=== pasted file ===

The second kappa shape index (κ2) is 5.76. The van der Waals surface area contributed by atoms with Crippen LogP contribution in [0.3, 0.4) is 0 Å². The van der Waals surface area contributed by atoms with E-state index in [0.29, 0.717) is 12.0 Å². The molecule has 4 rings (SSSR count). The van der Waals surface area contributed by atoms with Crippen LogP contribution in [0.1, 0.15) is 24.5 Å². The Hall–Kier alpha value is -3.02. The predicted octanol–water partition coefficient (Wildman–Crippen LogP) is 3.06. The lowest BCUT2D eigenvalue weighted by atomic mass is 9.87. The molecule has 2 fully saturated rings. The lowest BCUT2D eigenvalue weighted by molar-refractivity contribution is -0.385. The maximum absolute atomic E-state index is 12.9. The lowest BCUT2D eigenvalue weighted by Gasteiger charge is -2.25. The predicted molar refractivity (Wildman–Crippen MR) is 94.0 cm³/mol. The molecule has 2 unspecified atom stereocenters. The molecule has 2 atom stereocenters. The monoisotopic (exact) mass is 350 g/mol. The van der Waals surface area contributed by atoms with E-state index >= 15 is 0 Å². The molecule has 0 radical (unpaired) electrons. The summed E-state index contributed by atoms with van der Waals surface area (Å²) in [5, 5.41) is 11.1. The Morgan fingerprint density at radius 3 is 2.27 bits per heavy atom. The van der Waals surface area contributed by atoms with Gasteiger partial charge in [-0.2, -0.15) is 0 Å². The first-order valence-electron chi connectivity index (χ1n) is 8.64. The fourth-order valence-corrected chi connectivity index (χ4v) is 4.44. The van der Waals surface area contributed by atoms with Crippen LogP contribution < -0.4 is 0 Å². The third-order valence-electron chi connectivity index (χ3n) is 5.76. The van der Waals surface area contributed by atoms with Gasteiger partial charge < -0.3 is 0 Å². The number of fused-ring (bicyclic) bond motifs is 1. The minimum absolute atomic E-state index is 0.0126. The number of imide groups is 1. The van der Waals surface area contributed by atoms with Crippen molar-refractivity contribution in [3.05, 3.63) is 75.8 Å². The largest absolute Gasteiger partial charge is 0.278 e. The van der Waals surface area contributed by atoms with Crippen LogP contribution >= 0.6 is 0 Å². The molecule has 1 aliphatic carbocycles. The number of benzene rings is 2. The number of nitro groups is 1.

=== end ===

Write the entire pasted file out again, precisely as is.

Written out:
The second kappa shape index (κ2) is 5.76. The van der Waals surface area contributed by atoms with Crippen LogP contribution in [0.3, 0.4) is 0 Å². The van der Waals surface area contributed by atoms with E-state index in [0.29, 0.717) is 12.0 Å². The molecule has 4 rings (SSSR count). The van der Waals surface area contributed by atoms with Crippen LogP contribution in [0.1, 0.15) is 24.5 Å². The Hall–Kier alpha value is -3.02. The predicted octanol–water partition coefficient (Wildman–Crippen LogP) is 3.06. The lowest BCUT2D eigenvalue weighted by atomic mass is 9.87. The molecule has 2 fully saturated rings. The lowest BCUT2D eigenvalue weighted by molar-refractivity contribution is -0.385. The maximum absolute atomic E-state index is 12.9. The lowest BCUT2D eigenvalue weighted by Gasteiger charge is -2.25. The predicted molar refractivity (Wildman–Crippen MR) is 94.0 cm³/mol. The molecule has 2 unspecified atom stereocenters. The molecule has 2 atom stereocenters. The monoisotopic (exact) mass is 350 g/mol. The van der Waals surface area contributed by atoms with E-state index >= 15 is 0 Å². The molecule has 0 radical (unpaired) electrons. The summed E-state index contributed by atoms with van der Waals surface area (Å²) in [5, 5.41) is 11.1. The Morgan fingerprint density at radius 3 is 2.27 bits per heavy atom. The van der Waals surface area contributed by atoms with Gasteiger partial charge in [-0.2, -0.15) is 0 Å². The first-order valence-electron chi connectivity index (χ1n) is 8.64. The fourth-order valence-corrected chi connectivity index (χ4v) is 4.44. The van der Waals surface area contributed by atoms with Crippen LogP contribution < -0.4 is 0 Å². The third-order valence-electron chi connectivity index (χ3n) is 5.76. The van der Waals surface area contributed by atoms with Gasteiger partial charge < -0.3 is 0 Å². The number of fused-ring (bicyclic) bond motifs is 1. The minimum absolute atomic E-state index is 0.0126. The number of imide groups is 1. The van der Waals surface area contributed by atoms with Crippen molar-refractivity contribution in [3.05, 3.63) is 75.8 Å². The largest absolute Gasteiger partial charge is 0.278 e. The van der Waals surface area contributed by atoms with Crippen LogP contribution >= 0.6 is 0 Å². The molecule has 1 aliphatic carbocycles. The number of benzene rings is 2. The number of nitro groups is 1.